Acute uterine cervical distension (UCD) forms the basis for obstetric and some gynecologic pain. Systemic morphine inhibits the visceromotor response to UCD in rats by an action in the central nervous system, but the effect of morphine is blocked by exposure to estrogen. The purpose of the present study was to determine whether this estrogen blockade of the action of morphine reflects a spinal mechanism.
Virgin Sprague-Dawley rats received estrogen or placebo treatment for 1 week after ovariectomy. Rats were then anesthetized, and the electromyographic response in the rectus abdominis muscle to UCD was recorded in the absence and presence of cumulative dosing with intrathecal morphine.
Estrogen treatment did not alter the stimulus- response relationship between UCD and reflex muscle contraction. Intrathecal morphine reduced the visceromotor reflex response to UCD in a dose-dependent manner that was unaffected by estrogen treatment.
These data suggest that intrathecal morphine is effective in reducing the visceromotor response to UCD and that the reduction in efficacy of systemic morphine in this model is unlikely to reflect a reduction of the efficacy of morphine at the spinal level. These data agree with clinical studies that indicate that systemic morphine, in doses that reduce acute postoperative pain, have minimal to no effect in women in labor, yet intrathecal injection of opioids provides rapid, complete analgesia.
SYSTEMIC administration of opioids is the most commonly used treatment for labor pain, yet controlled clinical trials demonstrate that μ-opioid receptor agonists in maximum doses that do not affect fetal heart rate (12 mg morphine, 100 mg meperidine) have no effect on pain intensity during the first stage of labor. 1Although it is conceivable that this lack of efficacy reflects inadequate doses, hormonal changes during pregnancy that affect μ-opioid receptor agonist efficacy could serve as an alternate explanation. For example, the efficacy and potency of μ-opioid receptor agonists to somatic stimulation decreases with estrogen exposure in female animals, whereas the efficacy and potency of κ-opioid receptor agonists increases. 2,3Similarly, the potency of μ-opioid receptor agonists is usually greater in male than in female animals, 4perhaps reflecting greater estrogen exposure in the latter.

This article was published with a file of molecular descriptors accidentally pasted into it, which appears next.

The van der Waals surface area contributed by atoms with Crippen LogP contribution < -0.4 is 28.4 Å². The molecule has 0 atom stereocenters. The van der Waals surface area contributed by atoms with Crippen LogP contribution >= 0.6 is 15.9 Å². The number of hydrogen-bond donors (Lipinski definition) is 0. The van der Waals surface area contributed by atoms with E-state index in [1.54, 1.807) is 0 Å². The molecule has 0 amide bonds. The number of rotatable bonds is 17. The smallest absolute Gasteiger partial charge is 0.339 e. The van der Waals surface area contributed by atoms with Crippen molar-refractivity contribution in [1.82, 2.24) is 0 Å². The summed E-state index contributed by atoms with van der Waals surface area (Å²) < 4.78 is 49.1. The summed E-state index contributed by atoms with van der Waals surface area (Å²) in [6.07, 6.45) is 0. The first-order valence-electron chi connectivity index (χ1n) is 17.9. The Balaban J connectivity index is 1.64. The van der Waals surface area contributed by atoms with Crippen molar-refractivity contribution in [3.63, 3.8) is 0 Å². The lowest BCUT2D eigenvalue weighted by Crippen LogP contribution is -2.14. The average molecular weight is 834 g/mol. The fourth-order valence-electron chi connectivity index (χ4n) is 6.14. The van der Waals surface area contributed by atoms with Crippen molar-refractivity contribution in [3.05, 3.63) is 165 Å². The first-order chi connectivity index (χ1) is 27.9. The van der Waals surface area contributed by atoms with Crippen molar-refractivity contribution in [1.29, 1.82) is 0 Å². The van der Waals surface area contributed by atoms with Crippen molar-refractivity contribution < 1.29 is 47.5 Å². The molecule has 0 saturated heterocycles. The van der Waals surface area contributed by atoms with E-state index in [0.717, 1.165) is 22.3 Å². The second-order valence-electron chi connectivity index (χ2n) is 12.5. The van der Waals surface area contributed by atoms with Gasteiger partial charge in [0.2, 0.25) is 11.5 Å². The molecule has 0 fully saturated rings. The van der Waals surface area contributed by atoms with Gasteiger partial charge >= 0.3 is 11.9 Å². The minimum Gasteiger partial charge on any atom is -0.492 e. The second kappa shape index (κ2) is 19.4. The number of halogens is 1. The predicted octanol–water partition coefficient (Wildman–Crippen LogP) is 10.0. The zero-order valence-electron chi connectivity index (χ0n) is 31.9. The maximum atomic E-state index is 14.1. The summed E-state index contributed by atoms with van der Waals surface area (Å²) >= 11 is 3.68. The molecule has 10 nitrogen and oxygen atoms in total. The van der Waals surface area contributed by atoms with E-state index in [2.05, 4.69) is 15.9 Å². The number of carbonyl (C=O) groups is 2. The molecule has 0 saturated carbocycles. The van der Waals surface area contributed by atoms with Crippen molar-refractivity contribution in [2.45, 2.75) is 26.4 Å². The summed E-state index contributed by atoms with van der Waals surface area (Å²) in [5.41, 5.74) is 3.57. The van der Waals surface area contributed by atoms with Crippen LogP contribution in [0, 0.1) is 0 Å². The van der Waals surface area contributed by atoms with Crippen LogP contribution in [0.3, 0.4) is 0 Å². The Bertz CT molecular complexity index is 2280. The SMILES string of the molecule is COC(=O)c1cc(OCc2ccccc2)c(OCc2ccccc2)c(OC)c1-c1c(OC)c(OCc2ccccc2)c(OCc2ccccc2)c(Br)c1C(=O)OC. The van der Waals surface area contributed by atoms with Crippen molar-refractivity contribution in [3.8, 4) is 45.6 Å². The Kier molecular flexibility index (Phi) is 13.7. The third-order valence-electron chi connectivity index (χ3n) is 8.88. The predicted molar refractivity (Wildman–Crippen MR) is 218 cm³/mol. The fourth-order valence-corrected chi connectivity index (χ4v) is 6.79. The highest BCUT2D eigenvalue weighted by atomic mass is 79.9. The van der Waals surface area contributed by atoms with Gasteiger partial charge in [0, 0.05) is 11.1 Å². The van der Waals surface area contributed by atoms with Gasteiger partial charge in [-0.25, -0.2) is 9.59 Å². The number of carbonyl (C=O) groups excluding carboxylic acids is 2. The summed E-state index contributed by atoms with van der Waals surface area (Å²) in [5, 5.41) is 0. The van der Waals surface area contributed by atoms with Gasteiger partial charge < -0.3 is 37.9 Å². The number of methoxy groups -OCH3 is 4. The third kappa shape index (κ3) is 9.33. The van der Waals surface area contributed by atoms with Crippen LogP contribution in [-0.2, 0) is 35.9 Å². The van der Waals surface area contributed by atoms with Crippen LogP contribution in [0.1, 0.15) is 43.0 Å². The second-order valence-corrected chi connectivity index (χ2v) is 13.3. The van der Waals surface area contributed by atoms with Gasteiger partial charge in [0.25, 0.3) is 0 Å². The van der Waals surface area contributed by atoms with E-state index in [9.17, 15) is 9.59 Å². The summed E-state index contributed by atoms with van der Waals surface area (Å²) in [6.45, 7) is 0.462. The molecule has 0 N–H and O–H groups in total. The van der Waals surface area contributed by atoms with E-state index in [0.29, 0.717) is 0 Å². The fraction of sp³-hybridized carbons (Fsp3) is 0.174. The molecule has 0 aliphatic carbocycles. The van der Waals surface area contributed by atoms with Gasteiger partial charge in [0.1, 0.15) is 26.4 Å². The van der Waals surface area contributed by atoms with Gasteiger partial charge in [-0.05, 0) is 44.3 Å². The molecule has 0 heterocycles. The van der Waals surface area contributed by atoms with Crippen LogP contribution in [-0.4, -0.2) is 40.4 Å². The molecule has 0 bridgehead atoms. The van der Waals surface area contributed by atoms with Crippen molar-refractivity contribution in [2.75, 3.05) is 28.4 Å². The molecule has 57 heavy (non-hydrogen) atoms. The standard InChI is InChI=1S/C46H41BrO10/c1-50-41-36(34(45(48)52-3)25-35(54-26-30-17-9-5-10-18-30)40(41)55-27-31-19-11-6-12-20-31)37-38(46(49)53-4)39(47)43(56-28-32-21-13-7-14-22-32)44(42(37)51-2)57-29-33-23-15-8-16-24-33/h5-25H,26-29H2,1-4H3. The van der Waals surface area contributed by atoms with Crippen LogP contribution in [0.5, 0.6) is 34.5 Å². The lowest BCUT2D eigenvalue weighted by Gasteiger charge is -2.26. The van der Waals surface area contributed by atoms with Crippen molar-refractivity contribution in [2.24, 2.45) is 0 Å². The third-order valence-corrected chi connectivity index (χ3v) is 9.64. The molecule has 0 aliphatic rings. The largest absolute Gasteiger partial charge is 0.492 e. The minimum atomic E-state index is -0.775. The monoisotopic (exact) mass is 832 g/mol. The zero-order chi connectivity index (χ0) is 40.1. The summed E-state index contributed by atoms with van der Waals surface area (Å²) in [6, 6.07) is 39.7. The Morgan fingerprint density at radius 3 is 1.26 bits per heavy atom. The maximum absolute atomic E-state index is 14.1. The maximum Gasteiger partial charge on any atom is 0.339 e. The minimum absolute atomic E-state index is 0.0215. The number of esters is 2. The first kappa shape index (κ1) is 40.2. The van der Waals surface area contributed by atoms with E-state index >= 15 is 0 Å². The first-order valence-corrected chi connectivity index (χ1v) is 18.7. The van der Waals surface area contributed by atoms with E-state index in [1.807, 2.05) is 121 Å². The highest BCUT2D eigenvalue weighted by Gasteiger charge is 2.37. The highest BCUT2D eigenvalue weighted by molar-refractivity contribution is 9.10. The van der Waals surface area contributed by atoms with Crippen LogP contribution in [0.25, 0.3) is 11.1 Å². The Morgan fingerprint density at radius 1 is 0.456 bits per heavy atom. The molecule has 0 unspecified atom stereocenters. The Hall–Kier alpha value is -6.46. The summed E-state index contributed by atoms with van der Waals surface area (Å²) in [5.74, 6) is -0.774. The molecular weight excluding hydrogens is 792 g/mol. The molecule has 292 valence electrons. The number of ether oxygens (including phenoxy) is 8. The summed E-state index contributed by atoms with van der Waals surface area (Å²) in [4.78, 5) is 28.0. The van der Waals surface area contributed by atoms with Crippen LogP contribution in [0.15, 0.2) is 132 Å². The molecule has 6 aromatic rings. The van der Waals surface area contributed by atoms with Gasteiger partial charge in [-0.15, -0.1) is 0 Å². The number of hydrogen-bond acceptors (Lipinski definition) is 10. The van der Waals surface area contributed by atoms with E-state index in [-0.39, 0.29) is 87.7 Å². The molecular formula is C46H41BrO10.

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In contrast to somatic pain, there has been little investigation of the influence of sex and gonadal hormones on the response to noxious visceral stimuli and their inhibition by opioids. Estrogen alters the threshold for response to uterine 5or urinary bladder 6distension, although the relative potencies of μ-opioid receptor agonists in estrogen-exposed and nonexposed groups to these stimuli have not been determined. We recently described the graded visceromotor response to uterine cervical distension (UCD) in anesthetized rats 7and noted that potency and efficacy of the μ-opioid receptor agonist morphine but not of the κ-opioid receptor agonist U-50,488 were reduced when animals with ovariectomy were treated with estrogen. 8Opioids act as analgesics at both peripheral and central sites, and the inhibition of UCD-evoked reflexes by morphine reflects a central site of action. 9The goal of the present study was to determine whether the reduction in morphine efficacy observed with systemic administration reflected a reduction in opioid action in the spinal cord. Because opioids are effective analgesics when administered intrathecally in the first stage of labor, 10we hypothesized that estrogen would not reduce the efficacy or potency of intrathecal injection of morphine to inhibit the visceromotor response to UCD.
Materials and Methods
After approval from the Animal Care and Use Committee, virgin female 10- to 12-week-old Sprague-Dawley rats (Harlan, Indianapolis, IN) weighing 200 to 280 g were studied. Rats were housed at 22°C with a 12-h light/dark cycle with free access to food and water.
Ovariectomy and Intrathecal Catheter Insertion
Rats were anesthetized with halothane 1–3% in oxygen, and bilateral ovariectomies were performed via laparotomy through flank incisions. An intrathecal catheter was inserted as described previously. 11Briefly, the atlantooccipital membrane was exposed, and a 30-gauge polyethylene catheter was advanced intrathecally 7.5 cm in a caudal direction, such that its tip lay in the lower thoracic/upper lumbar region. Only rats without motor deficits were studied. Catheter tip location was verified at the end of each experiment by complete blockade of the response to UCD by injection of lidocaine through the catheter. After surgery, animals were randomized to receive no treatment or estrogen replacement (n = 6 each) with a 21-day sustained-release 17β-estradiol pellet (Innovative Research of America, Sarasota, FL) implanted subcutaneously in the posterior nuchal region. Animals recovered for 1 week after ovariectomy before study.
Uterine Cervical Distension
Rats were anesthetized with halothane 1–3% in oxygen, with spontaneous ventilation. Mean arterial blood pressure (MAP) was monitored via a catheter inserted in the internal carotid artery, and fluid and drugs were administered via a catheter inserted in the jugular vein. A tracheostomy was performed for controlled ventilation using a small animal ventilator. The uterus was then exposed through a small low-midline abdominal incision. Two 23-gauge metal rods were inserted into the uterus and through the cervical ossa. One rod was connected to a force transducer for recording distension force, and the other was connected to a silk suture for manual traction. Electromyographic activity of abdominal muscles evoked by cervical distension was recorded by insertion of insulated electrodes into the rectus abdominis muscle. Halothane concentration was adjusted to allow the reflex to occur but no purposeful movement of the limbs.